Since I am new to all this I am assuming I should pick On the Air. 

Since both journals are online I don't think it really matters but I thought I would throw it out there.

 

Thanks

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25 minutes ago, WRPH745 said:

Thanks for the feedback.

Second question:

When I join you have the option of one of two magazines.

  • QST, ARRL's membership journal for active radio amateurs
  • On the Air, for new and beginner-to-intermediate-level radio amateurs (US only)

Since I am new to all this I am assuming I should pick On the Air. 

Since both journals are online I don't think it really matters but I thought I would throw it out there.

 

Thanks

I just joined ARRL and faced the same choice.  It kind of depends on how you like to read magazines and whether you’re someone who keeps them and goes back through them.  Look at the sample issues online before you choose.  I looked at On the Air online and thought it had less content, so I ordered QST.  I tend to keep magazines after I read them.

73 de AI7KS 

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Who will be the national voice for our Service, other than the ARRL? Without their efforts, it's likely we'll lose all our spectrum to commercial interests. As Lscott pointed out, business interests have been sharpening their knives for years, waiting to carve it up.

The cost of an ARRL Membership is cheap, considering what you get in just the magazine alone. Ads? Most pubs carry ads as the primary way to support their efforts. Ads can cover up to 90% or more of magazine revenue. Would you rather pay nine times more for a magazine with no ads?

Suppoting local efforts are vital as well. Do whatever you can from where you are, but recognize the bigger picture. But it's not an either/or choice between supporting local or national efforts that benefit our Service (ask any ARES Member, it's not a "hobby," it's a Service). 

A group of passengers were stranded in a life boat. The lifeboat sprung a leak. Everyone joined in baling the water except for one guy. When asked why he wasn't helping save the boat, he replied, "Why bother? It's not my boat."

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2 hours ago, Sshannon said:

I just joined ARRL and faced the same choice.  It kind of depends on how you like to read magazines and whether you’re someone who keeps them and goes back through them.  Look at the sample issues online before you choose.  I looked at On the Air online and thought it had less content, so I ordered QST.  I tend to keep magazines after I read them.

73 de AI7KS 

 

Sshannon,

Thanks for the advice.  I looked at the samples issues and I see what you mean.  I would much rather read paper than online, so I can see why you ordered QST.  It makes sense to have a paper copy of the larger magazine and read the smaller one online.

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6 hours ago, gortex2 said:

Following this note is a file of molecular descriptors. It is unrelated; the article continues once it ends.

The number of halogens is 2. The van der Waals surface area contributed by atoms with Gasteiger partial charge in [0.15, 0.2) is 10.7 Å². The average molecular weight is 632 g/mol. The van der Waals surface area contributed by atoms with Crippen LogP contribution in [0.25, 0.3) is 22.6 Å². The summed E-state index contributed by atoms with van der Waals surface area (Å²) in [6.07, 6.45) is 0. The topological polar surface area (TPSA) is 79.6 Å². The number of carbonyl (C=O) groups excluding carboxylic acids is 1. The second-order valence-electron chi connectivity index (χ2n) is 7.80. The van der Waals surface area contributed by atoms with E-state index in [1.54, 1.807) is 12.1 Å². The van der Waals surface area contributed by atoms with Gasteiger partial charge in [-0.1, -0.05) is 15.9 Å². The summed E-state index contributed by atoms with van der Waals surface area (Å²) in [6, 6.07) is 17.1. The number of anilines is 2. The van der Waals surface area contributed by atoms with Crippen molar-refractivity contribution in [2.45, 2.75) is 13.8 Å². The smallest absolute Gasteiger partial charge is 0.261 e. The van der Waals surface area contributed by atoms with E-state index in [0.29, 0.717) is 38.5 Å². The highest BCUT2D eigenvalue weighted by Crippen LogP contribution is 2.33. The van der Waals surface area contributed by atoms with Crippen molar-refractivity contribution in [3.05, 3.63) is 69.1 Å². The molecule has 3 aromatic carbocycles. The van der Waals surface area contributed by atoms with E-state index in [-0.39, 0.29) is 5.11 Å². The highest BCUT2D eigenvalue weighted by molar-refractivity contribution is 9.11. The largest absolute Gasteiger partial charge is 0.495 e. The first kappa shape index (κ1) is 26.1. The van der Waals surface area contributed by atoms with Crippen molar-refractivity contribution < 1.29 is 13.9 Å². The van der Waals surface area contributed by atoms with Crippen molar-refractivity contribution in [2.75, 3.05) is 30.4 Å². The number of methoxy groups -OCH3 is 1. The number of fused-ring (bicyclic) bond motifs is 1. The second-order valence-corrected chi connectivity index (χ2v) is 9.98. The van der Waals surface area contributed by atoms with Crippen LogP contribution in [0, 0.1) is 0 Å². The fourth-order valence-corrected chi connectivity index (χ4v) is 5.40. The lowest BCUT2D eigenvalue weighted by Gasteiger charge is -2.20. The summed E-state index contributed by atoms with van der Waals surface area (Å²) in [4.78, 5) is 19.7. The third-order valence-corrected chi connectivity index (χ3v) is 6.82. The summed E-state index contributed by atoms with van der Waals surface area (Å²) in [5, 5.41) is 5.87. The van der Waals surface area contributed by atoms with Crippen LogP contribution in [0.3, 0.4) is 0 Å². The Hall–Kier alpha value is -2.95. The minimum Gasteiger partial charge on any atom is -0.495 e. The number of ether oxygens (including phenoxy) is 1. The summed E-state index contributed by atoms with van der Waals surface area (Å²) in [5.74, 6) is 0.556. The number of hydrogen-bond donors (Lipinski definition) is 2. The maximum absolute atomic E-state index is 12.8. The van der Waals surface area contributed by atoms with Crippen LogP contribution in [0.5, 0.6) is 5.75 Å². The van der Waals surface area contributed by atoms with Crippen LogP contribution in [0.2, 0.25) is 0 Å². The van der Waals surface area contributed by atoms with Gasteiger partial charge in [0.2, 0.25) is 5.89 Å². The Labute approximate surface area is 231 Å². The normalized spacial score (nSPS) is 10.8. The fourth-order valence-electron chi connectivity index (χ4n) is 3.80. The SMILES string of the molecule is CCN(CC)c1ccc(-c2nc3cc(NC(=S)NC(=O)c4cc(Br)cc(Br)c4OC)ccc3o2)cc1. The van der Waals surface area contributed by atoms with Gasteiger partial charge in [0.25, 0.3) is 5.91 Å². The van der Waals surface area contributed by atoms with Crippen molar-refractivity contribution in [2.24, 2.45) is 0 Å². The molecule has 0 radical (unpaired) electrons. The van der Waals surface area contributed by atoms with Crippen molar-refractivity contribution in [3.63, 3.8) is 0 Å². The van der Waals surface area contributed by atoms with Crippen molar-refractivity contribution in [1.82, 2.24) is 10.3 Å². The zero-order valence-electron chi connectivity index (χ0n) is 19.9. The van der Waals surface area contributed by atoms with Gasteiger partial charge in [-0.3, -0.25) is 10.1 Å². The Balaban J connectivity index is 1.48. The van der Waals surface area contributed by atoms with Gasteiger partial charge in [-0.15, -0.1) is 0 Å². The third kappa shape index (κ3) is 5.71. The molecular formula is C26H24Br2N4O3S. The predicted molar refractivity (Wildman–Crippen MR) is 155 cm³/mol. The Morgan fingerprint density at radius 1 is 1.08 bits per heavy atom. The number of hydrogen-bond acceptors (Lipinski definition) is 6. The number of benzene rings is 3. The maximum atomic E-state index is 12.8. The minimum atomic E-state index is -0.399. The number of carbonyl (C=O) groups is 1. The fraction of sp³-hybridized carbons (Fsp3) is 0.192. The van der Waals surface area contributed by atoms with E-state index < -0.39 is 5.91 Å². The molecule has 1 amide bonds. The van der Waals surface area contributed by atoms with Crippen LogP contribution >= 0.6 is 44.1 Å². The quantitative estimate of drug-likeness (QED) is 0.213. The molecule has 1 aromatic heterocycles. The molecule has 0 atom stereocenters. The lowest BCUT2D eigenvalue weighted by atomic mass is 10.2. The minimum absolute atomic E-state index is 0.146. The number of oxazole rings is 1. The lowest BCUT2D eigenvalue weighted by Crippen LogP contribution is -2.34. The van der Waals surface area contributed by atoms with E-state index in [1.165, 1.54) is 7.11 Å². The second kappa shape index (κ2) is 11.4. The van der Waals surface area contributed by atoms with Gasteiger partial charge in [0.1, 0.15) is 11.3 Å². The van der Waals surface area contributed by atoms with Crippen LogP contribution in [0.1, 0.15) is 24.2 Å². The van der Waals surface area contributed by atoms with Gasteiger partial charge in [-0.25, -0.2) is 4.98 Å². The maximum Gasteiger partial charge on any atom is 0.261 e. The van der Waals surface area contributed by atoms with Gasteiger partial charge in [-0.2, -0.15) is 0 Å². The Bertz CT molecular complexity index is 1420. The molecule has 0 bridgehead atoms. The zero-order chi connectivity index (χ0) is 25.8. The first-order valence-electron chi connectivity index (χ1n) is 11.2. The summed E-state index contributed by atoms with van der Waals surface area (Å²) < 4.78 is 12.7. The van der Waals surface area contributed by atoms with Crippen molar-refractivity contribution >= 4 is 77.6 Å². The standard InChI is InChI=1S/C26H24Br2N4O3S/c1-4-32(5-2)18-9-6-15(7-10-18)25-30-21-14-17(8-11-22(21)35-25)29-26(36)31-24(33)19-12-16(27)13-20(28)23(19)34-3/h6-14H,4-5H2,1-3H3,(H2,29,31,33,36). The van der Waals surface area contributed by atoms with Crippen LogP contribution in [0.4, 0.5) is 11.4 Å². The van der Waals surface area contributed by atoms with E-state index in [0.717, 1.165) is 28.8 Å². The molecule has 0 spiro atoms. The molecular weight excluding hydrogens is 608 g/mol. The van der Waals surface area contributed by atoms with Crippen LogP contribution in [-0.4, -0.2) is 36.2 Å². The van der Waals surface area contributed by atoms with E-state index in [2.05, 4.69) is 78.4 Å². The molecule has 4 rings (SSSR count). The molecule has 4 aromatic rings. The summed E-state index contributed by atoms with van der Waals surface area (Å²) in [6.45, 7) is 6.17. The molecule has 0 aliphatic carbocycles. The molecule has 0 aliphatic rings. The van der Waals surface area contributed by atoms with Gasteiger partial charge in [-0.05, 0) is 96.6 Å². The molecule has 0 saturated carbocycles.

As for QST the last magazine I got was over half ads and little to no real content. 

I guess "content" is in the eye of the beholder.

I found these articles from QST (page one of each is posted below) to be extraordinarily helpful:

Ham Radio & Solar - QST 04.2016.jpg1206664607_voipandamateurradioARRL.thumb.jpg.e583ba3a1a4c279188f616745ad5575f.jpg

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I have ARRL membership. To me supporting ARRL is in the same bucket as supporting other causes I find important, even if I do not receive any direct and immediate payouts or benefits. For me they are together with AMA (motorcycle, not medical one) and local art institutions. ARRL has plenty of good printed and online technical materials.With regards to QST vs On The Air, I think On The Air  is clearly targeted to youth, judging by the language, style and form of the presentation. Nothing wrong with it, but I find QST better for me.

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So one 8 year old article and one 20 year old article....yup...garbage... Again my Opinion. But I guess we aren't allowed to differ than other online. 

There are alot of publications by the ARRL and many other organizations in the radio field. Each has a following and each is what the end user wants to read. If Amateur radio was respected in the areas I live more then it may be different but its a hobby to them. None are involved in county aspects nor have any interest in that. I guess maybe QSL to should just have articles on how to program your Baofeng and HotSpot as that seems to be the fad of the day for many hams. Linking repeaters via internet, hot spots and zello from a cell phone is not what I got into ham radio for. Where is the amateur's microwave guys to help link repeaters and put voters on a system ? Ghosts. Just buy a cheap hotspot and drop it on your fusion or Trbo repeater and walk away. 

 

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I posted two QST articles that over the years I had scanned and saved to my computer.

I had found them to be fundamentally helpful to me in areas that I knew would grow in complexity.

Before I posted them, I considered that your response might be to ignore their content and point to their age.

And sure enough, you ignored their content, pointed to their age and still called them garbage.

I wondered why someone would say that and then I read:

2 hours ago, gortex2 said:

But I guess we aren't allowed to differ than other online.

And that explained it all to me! 

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I see amateur radio as something for nearly everyone. There are people bouncing signals off the moon, building equipment, fox hunting, rag chewing, and just about anything a person could want. It started as a hobby for people fascinated by a new technology. It continues to reflect new technology.  ARRL simply reflects that. 

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  • 4 months later...
On 2/20/2022 at 8:31 PM, WRPH745 said:

I am debating about whether to join ARRL or not?
 

 

 

The League does a LOT for amateur radio, beyond QST (and other publications).